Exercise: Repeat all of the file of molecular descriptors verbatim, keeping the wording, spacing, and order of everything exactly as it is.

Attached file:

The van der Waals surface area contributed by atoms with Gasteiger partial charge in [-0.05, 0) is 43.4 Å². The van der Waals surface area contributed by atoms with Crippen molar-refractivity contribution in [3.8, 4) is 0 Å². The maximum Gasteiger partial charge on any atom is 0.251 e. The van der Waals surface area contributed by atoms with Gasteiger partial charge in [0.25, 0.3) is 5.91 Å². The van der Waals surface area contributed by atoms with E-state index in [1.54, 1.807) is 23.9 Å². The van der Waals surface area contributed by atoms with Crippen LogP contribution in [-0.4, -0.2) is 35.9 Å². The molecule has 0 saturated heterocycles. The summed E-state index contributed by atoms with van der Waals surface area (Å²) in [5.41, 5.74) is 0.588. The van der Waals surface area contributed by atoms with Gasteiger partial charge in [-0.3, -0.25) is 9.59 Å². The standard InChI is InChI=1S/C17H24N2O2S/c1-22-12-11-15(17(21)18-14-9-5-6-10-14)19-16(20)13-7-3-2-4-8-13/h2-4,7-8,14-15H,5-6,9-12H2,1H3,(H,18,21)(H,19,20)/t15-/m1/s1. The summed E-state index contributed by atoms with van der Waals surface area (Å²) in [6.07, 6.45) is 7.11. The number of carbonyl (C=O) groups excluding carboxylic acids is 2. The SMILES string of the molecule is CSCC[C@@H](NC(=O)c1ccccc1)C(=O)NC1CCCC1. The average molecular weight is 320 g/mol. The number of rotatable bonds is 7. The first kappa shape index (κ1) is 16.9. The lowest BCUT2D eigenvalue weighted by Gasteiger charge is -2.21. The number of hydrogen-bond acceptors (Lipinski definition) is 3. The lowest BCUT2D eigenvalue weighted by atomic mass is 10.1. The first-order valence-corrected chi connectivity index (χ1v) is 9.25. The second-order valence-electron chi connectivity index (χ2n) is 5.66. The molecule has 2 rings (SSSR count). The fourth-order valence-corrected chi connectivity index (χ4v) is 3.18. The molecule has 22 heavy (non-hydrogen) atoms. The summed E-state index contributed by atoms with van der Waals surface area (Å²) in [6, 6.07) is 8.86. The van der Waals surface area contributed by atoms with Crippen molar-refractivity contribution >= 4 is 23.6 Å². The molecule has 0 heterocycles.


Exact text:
The van der Waals surface area contributed by atoms with Gasteiger partial charge in [-0.05, 0) is 43.4 Å². The van der Waals surface area contributed by atoms with Crippen molar-refractivity contribution in [3.8, 4) is 0 Å². The maximum Gasteiger partial charge on any atom is 0.251 e. The van der Waals surface area contributed by atoms with Gasteiger partial charge in [0.25, 0.3) is 5.91 Å². The van der Waals surface area contributed by atoms with E-state index in [1.54, 1.807) is 23.9 Å². The van der Waals surface area contributed by atoms with Crippen LogP contribution in [-0.4, -0.2) is 35.9 Å². The molecule has 0 saturated heterocycles. The summed E-state index contributed by atoms with van der Waals surface area (Å²) in [5.41, 5.74) is 0.588. The van der Waals surface area contributed by atoms with Gasteiger partial charge in [-0.3, -0.25) is 9.59 Å². The standard InChI is InChI=1S/C17H24N2O2S/c1-22-12-11-15(17(21)18-14-9-5-6-10-14)19-16(20)13-7-3-2-4-8-13/h2-4,7-8,14-15H,5-6,9-12H2,1H3,(H,18,21)(H,19,20)/t15-/m1/s1. The summed E-state index contributed by atoms with van der Waals surface area (Å²) in [6.07, 6.45) is 7.11. The number of carbonyl (C=O) groups excluding carboxylic acids is 2. The SMILES string of the molecule is CSCC[C@@H](NC(=O)c1ccccc1)C(=O)NC1CCCC1. The average molecular weight is 320 g/mol. The number of rotatable bonds is 7. The first kappa shape index (κ1) is 16.9. The lowest BCUT2D eigenvalue weighted by Gasteiger charge is -2.21. The number of hydrogen-bond acceptors (Lipinski definition) is 3. The lowest BCUT2D eigenvalue weighted by atomic mass is 10.1. The first-order valence-corrected chi connectivity index (χ1v) is 9.25. The second-order valence-electron chi connectivity index (χ2n) is 5.66. The molecule has 2 rings (SSSR count). The fourth-order valence-corrected chi connectivity index (χ4v) is 3.18. The molecule has 22 heavy (non-hydrogen) atoms. The summed E-state index contributed by atoms with van der Waals surface area (Å²) in [6, 6.07) is 8.86. The van der Waals surface area contributed by atoms with Crippen molar-refractivity contribution >= 4 is 23.6 Å². The molecule has 0 heterocycles.